Shoppers will be annoyed — and rightly so — if their inbox fills up with multiple, similar mails at exactly the exact same time.|a09f02f224f3da46c477a52c5fb409e7|
1 trigger programme can send a series of mails at different times. For instance, a cart abandonment email could be sent 30 minutes after abandonment, 24 hours later, and after one week.
If the customer makes a purchase prior to the email series is complete, the programme should stop sending mails. Otherwise, clients will be frustrated by an irrelevant email. This means that the rules you put on your ESP have to be educated in real time by purchase data from your eCommerce platform.|1a3e55d9ede9f40391d03a4a607b4e80|
For many sorts of triggered emails, you want to include personalised content about the context. For instance, the products which have dropped in price after being seen by the shopper.
For best results, you will need to go further. Are you able to boost the converting power of triggered emails by including smart content based on the individual’s history and tastes? ”
For instance, a personalised hero image based on the shopper’s preferences, or product recommendations filtered by the shopper’s favorite category.
Using a general-purpose tool like an ESP can work well if you are content with sending fundamental triggered messages like purchase complete emails. Cart abandonment may also work, but the conversion rates will be lower if you can not identify customers who weren’t logged in when they indulged or carted.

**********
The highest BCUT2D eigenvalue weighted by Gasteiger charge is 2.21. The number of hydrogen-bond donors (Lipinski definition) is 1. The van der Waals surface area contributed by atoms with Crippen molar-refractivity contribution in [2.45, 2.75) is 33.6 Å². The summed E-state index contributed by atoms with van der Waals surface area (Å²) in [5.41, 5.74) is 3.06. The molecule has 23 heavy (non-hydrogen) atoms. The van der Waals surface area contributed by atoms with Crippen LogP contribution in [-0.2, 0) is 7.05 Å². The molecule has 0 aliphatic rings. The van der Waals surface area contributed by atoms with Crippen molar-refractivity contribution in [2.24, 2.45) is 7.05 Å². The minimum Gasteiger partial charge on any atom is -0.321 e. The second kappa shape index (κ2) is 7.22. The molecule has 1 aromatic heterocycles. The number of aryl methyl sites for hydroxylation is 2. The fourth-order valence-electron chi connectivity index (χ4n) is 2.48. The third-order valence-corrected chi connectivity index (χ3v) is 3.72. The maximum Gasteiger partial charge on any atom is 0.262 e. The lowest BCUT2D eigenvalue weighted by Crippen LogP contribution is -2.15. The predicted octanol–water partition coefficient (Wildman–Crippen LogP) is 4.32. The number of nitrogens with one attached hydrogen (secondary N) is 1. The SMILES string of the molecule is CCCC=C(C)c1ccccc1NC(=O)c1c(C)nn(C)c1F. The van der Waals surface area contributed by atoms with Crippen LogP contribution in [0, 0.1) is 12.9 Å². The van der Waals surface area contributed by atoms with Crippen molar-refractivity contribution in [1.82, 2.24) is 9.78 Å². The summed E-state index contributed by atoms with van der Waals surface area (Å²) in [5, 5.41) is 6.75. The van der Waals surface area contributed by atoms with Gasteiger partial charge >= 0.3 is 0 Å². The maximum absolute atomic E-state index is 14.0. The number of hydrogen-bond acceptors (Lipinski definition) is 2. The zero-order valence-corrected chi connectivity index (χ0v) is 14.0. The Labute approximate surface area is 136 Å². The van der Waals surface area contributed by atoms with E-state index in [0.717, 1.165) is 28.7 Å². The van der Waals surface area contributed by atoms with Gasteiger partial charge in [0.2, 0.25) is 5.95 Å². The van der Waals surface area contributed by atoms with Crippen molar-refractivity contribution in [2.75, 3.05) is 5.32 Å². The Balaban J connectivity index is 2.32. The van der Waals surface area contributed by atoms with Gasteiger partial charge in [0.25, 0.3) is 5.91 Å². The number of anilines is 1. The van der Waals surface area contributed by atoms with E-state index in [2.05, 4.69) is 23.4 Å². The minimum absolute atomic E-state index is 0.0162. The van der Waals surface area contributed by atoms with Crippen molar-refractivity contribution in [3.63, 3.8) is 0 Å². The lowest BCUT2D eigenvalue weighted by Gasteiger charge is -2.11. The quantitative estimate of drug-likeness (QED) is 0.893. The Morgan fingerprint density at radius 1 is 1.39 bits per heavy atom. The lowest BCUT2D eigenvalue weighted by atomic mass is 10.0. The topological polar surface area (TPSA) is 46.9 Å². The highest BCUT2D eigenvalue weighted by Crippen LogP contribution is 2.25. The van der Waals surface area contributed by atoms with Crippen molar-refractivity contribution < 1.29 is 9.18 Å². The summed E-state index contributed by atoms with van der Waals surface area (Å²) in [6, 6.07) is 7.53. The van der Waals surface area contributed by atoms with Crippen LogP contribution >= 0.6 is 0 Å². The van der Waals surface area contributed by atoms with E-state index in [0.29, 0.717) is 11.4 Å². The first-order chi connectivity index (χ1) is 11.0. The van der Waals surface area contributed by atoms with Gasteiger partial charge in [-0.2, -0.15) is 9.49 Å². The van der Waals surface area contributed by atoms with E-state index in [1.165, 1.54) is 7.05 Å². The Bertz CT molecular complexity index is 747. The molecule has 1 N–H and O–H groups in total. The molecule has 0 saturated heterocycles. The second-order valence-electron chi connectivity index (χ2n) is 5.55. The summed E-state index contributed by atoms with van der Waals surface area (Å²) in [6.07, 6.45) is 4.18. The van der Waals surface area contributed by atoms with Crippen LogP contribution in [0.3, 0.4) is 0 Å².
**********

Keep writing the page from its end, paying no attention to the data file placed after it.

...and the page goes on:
If your ESP is lacking navigate and form abandonment, or any sort of sophisticated personalisation, you are probably better off considering a purpose-built solution.|27ef7487c58f4097f97c92f379122709|
There are numerous dedicated triggered messaging systems which help tie your ESP and eCommerce systems together. Some handle only cart abandonment, while more sophisticated systems manage more applications including email and website personalisation.
Here’s what you should consider when choosing a triggered messaging provider:|9448b98a393631ff862c99f46d8302c7|
First, check the expense of integration of the triggered email solution with your eCommerce platform. Support for data layers may reduce this price tag. The W3C Digital Data Layer is a standard way of exposing eCommerce data such as cart contents to third party providers and partners on your site.
This makes installing plugins and tools considerably simpler. There is also less strain on your specialized teams, since there’s no need for lots of custom coding.
Also, consider how the solution is priced.
There are three main pricing models to choose from:
- Affiliate pricing model: Some solutions are priced based on the earnings generated from the triggered programmes. This can work well if you’ll be sending emails on a small scale, as you’ll pay only for what performs. However, it will be difficult to predict prices and plan your budget if you’re sending mails at scale.
- Basic/Pro/Premium pricing bands: Paying for functional packages makes it easier to predict costs and control your budget. However, you may end up missing out on some features out of your price range, or unnecessarily paying for functionality you don’t use. Often, there is an additional CPM price for email sends or other personalisation capabilities, making costs unpredictable.